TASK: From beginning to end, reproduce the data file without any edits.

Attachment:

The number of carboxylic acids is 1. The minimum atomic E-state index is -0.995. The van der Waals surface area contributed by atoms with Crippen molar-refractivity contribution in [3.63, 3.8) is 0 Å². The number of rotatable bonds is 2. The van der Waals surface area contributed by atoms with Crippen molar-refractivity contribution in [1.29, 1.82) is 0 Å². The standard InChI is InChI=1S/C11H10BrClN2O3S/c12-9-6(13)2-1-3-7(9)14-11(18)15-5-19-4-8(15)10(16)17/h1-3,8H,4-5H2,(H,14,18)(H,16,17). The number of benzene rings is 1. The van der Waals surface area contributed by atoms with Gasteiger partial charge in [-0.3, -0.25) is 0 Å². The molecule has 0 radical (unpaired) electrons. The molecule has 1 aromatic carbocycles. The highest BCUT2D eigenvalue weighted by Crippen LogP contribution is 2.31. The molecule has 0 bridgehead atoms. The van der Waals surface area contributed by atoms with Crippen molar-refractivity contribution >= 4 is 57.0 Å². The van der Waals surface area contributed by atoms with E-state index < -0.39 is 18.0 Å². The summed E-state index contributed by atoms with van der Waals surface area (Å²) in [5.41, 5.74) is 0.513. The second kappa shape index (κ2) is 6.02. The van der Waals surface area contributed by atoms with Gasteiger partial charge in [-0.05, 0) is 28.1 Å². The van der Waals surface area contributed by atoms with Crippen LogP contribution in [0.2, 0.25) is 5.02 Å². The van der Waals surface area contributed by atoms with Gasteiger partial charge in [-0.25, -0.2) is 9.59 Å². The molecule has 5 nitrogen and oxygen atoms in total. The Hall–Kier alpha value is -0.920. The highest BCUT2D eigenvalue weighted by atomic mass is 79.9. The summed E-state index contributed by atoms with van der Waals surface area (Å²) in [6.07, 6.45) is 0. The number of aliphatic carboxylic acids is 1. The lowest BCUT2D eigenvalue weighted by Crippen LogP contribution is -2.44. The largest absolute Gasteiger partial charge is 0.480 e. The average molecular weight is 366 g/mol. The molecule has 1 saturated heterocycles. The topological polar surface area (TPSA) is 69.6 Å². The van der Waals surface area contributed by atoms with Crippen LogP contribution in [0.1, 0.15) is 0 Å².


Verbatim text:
The number of carboxylic acids is 1. The minimum atomic E-state index is -0.995. The van der Waals surface area contributed by atoms with Crippen molar-refractivity contribution in [3.63, 3.8) is 0 Å². The number of rotatable bonds is 2. The van der Waals surface area contributed by atoms with Crippen molar-refractivity contribution in [1.29, 1.82) is 0 Å². The standard InChI is InChI=1S/C11H10BrClN2O3S/c12-9-6(13)2-1-3-7(9)14-11(18)15-5-19-4-8(15)10(16)17/h1-3,8H,4-5H2,(H,14,18)(H,16,17). The number of benzene rings is 1. The van der Waals surface area contributed by atoms with Gasteiger partial charge in [-0.3, -0.25) is 0 Å². The molecule has 0 radical (unpaired) electrons. The molecule has 1 aromatic carbocycles. The highest BCUT2D eigenvalue weighted by Crippen LogP contribution is 2.31. The molecule has 0 bridgehead atoms. The van der Waals surface area contributed by atoms with Crippen molar-refractivity contribution >= 4 is 57.0 Å². The van der Waals surface area contributed by atoms with E-state index < -0.39 is 18.0 Å². The summed E-state index contributed by atoms with van der Waals surface area (Å²) in [5.41, 5.74) is 0.513. The second kappa shape index (κ2) is 6.02. The van der Waals surface area contributed by atoms with Gasteiger partial charge in [-0.05, 0) is 28.1 Å². The van der Waals surface area contributed by atoms with Crippen LogP contribution in [0.2, 0.25) is 5.02 Å². The van der Waals surface area contributed by atoms with Gasteiger partial charge in [-0.25, -0.2) is 9.59 Å². The molecule has 5 nitrogen and oxygen atoms in total. The Hall–Kier alpha value is -0.920. The highest BCUT2D eigenvalue weighted by atomic mass is 79.9. The summed E-state index contributed by atoms with van der Waals surface area (Å²) in [6.07, 6.45) is 0. The number of aliphatic carboxylic acids is 1. The lowest BCUT2D eigenvalue weighted by Crippen LogP contribution is -2.44. The largest absolute Gasteiger partial charge is 0.480 e. The average molecular weight is 366 g/mol. The molecule has 1 saturated heterocycles. The topological polar surface area (TPSA) is 69.6 Å². The van der Waals surface area contributed by atoms with Crippen LogP contribution in [0.1, 0.15) is 0 Å².